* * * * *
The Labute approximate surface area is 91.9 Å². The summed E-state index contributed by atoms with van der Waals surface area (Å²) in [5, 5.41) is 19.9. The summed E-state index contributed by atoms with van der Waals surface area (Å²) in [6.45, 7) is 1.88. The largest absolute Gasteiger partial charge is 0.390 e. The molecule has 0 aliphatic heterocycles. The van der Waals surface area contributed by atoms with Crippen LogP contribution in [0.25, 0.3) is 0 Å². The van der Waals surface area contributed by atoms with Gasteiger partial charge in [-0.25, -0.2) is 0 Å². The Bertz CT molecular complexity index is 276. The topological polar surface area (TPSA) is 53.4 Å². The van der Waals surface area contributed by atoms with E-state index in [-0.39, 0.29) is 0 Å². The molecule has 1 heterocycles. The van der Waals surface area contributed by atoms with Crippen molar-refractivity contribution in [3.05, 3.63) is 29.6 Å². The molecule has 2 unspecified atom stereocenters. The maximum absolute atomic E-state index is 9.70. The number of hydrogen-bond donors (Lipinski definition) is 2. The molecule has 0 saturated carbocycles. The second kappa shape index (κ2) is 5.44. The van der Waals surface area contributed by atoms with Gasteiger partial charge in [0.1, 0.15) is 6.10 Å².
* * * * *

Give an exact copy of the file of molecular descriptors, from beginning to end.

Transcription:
The Labute approximate surface area is 91.9 Å². The summed E-state index contributed by atoms with van der Waals surface area (Å²) in [5, 5.41) is 19.9. The summed E-state index contributed by atoms with van der Waals surface area (Å²) in [6.45, 7) is 1.88. The largest absolute Gasteiger partial charge is 0.390 e. The molecule has 0 aliphatic heterocycles. The van der Waals surface area contributed by atoms with Crippen LogP contribution in [0.25, 0.3) is 0 Å². The van der Waals surface area contributed by atoms with Gasteiger partial charge in [-0.25, -0.2) is 0 Å². The Bertz CT molecular complexity index is 276. The topological polar surface area (TPSA) is 53.4 Å². The van der Waals surface area contributed by atoms with E-state index in [-0.39, 0.29) is 0 Å². The molecule has 1 heterocycles. The van der Waals surface area contributed by atoms with Crippen molar-refractivity contribution in [3.05, 3.63) is 29.6 Å². The molecule has 2 unspecified atom stereocenters. The maximum absolute atomic E-state index is 9.70. The number of hydrogen-bond donors (Lipinski definition) is 2. The molecule has 0 saturated carbocycles. The second kappa shape index (κ2) is 5.44. The van der Waals surface area contributed by atoms with Gasteiger partial charge in [0.1, 0.15) is 6.10 Å².